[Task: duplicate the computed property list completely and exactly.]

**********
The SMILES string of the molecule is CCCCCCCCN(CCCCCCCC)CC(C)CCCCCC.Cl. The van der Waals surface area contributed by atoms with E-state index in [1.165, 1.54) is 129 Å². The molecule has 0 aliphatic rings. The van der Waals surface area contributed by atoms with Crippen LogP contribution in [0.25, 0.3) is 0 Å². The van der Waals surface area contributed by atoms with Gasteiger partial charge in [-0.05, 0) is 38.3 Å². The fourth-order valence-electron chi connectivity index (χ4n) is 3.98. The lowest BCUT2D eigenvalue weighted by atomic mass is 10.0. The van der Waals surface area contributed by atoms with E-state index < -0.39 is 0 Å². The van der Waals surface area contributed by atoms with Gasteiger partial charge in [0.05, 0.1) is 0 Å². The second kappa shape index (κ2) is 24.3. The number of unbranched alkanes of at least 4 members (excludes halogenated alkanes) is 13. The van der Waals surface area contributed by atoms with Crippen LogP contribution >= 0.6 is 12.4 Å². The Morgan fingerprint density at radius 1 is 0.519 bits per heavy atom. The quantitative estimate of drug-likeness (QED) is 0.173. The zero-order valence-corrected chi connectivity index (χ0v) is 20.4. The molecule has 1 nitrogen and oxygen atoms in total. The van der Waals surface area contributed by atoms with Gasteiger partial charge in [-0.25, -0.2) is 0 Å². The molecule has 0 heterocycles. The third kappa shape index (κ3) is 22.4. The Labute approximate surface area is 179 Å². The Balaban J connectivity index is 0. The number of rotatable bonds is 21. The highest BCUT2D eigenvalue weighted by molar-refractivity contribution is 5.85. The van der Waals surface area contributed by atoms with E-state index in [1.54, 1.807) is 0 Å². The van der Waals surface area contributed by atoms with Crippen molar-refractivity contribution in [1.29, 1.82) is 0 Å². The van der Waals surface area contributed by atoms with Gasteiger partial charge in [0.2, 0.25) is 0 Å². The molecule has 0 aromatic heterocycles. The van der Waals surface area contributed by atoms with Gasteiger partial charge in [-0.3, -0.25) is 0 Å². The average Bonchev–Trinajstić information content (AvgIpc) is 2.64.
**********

The SMILES string of the molecule is CCCCCCCCN(CCCCCCCC)CC(C)CCCCCC.Cl. The van der Waals surface area contributed by atoms with E-state index in [1.165, 1.54) is 129 Å². The molecule has 0 aliphatic rings. The van der Waals surface area contributed by atoms with Crippen LogP contribution in [0.25, 0.3) is 0 Å². The van der Waals surface area contributed by atoms with Gasteiger partial charge in [-0.05, 0) is 38.3 Å². The fourth-order valence-electron chi connectivity index (χ4n) is 3.98. The lowest BCUT2D eigenvalue weighted by atomic mass is 10.0. The van der Waals surface area contributed by atoms with E-state index < -0.39 is 0 Å². The van der Waals surface area contributed by atoms with Gasteiger partial charge in [0.05, 0.1) is 0 Å². The second kappa shape index (κ2) is 24.3. The number of unbranched alkanes of at least 4 members (excludes halogenated alkanes) is 13. The van der Waals surface area contributed by atoms with Crippen LogP contribution >= 0.6 is 12.4 Å². The Morgan fingerprint density at radius 1 is 0.519 bits per heavy atom. The quantitative estimate of drug-likeness (QED) is 0.173. The zero-order valence-corrected chi connectivity index (χ0v) is 20.4. The molecule has 1 nitrogen and oxygen atoms in total. The van der Waals surface area contributed by atoms with Gasteiger partial charge in [-0.25, -0.2) is 0 Å². The molecule has 0 heterocycles. The third kappa shape index (κ3) is 22.4. The Labute approximate surface area is 179 Å². The Balaban J connectivity index is 0. The number of rotatable bonds is 21. The highest BCUT2D eigenvalue weighted by molar-refractivity contribution is 5.85. The van der Waals surface area contributed by atoms with E-state index in [1.54, 1.807) is 0 Å². The van der Waals surface area contributed by atoms with Crippen molar-refractivity contribution in [1.29, 1.82) is 0 Å². The van der Waals surface area contributed by atoms with Gasteiger partial charge in [0.2, 0.25) is 0 Å². The molecule has 0 aromatic heterocycles. The van der Waals surface area contributed by atoms with Gasteiger partial charge in [-0.3, -0.25) is 0 Å². The average Bonchev–Trinajstić information content (AvgIpc) is 2.64.